In some businesses, the buying process and offers or incentives being used to orchestrate the deal is difficult enough. Great marketers and companies make the complicated things simple. If you can’t describe yourself in simple terms your customers will understand, than you don’t know yourself or your own products well enough to sell them.

Take Greenwood Chevrolet in Austintown, another 898 client. In an industry where price drives a majority of the decision making for a new or used car purchase, this dealership knows the company and its products well enough that it has simplified the buying process for its customers into one succinct message: Greenwood Chevrolet goes the extra mile.

This idea has taken on a life of its own through a dedicated social media campaign. By showcasing Greenwood team members in short videos and having them be in the spotlight to talk about how they go the “extra mile” to make the experiences for their customers enjoyable, they have simplified the process of buying a car by allowing people to get to know their team, even before they even consider a new or used car. These stories showcase that, while price is a factor in a purchase of this size, an even greater concern is making sure customers are comfortable with the people who are helping them make this life changing decision.

Your customers are more focused on finding answers, not more questions. The goal of any marketing campaign should be to make sure they are easy to understand so that the complexity and uncertain about what they are going to experience is nonexistent.

Let Data Guide Your Decisions

Notice I said, guide your decisions, not make them for you. It amazes me how many companies and business people make changes to their marketing strategy or branding efforts because a friend told them to or they just felt like it, rather than because they properly measured if they should or not.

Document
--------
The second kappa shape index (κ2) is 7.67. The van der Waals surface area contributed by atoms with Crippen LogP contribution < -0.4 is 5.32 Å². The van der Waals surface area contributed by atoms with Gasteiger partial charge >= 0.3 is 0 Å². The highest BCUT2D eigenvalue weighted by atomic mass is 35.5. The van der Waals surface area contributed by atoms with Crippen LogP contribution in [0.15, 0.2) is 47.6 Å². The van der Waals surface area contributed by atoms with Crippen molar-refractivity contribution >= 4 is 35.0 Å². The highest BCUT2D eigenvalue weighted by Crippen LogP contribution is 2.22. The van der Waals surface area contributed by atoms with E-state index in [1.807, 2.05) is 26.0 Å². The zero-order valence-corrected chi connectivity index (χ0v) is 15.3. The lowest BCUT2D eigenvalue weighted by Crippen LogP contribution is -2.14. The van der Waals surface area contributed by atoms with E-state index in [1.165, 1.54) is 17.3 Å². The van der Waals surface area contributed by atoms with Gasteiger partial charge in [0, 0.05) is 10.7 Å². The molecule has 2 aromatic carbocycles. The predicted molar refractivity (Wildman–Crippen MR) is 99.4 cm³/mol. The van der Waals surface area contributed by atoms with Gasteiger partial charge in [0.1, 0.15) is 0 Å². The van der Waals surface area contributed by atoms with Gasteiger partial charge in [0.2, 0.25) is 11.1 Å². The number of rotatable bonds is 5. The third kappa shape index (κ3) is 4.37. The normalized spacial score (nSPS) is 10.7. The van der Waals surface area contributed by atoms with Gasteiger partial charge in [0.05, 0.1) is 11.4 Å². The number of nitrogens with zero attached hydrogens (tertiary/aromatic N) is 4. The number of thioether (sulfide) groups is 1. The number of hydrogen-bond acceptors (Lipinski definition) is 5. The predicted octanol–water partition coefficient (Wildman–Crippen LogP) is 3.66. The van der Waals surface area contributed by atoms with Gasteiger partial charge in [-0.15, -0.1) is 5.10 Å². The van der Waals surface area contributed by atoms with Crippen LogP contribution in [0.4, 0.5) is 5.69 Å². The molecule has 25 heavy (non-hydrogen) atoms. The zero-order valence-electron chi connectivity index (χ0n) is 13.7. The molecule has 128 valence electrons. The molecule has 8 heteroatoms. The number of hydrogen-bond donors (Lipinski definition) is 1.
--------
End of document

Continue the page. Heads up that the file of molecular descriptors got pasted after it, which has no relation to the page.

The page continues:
Marketers are responsible for managing risk. We take the data and information available to us, look at the direction the company would like to go and set the course to minimize your risk of losing customers or not acquiring new ones.

Being able to make data-driven decisions is the only way to confidently improve your business and the success of your marketing efforts. If you do not stop to see how things are performing or how the campaign is doing, you are better off not even investing in your marketing.

For this summer’s record setting concert, Y-Live, JAC Live monitored weekly and monthly data streams to show how sales were trending, where purchases were coming from and how to forecast overall turnout for the event. This ultimately helped them evaluate how much more marketing needed to be done in order to pack over 20,000 people into Stambaugh Stadium for the history-making concert.

You don’t need a white coat or pocket protector to make changes based on or to understand data. What you do need is the appreciation that to make a positive impact with your marketing strategy in 2019, you need to pay attention to what it is telling you in order to make changes that will yield the highest possible return for your company’s investment.

No one knows what 2019 holds for any of us. However, by not falling victim to these three marketing mistakes as you develop your plan for the New Year will help ensure you are in the best position possible to have the most profitable marketing campaigns for your business.

Copyright 2020 The Business Journal, Youngstown, Ohio.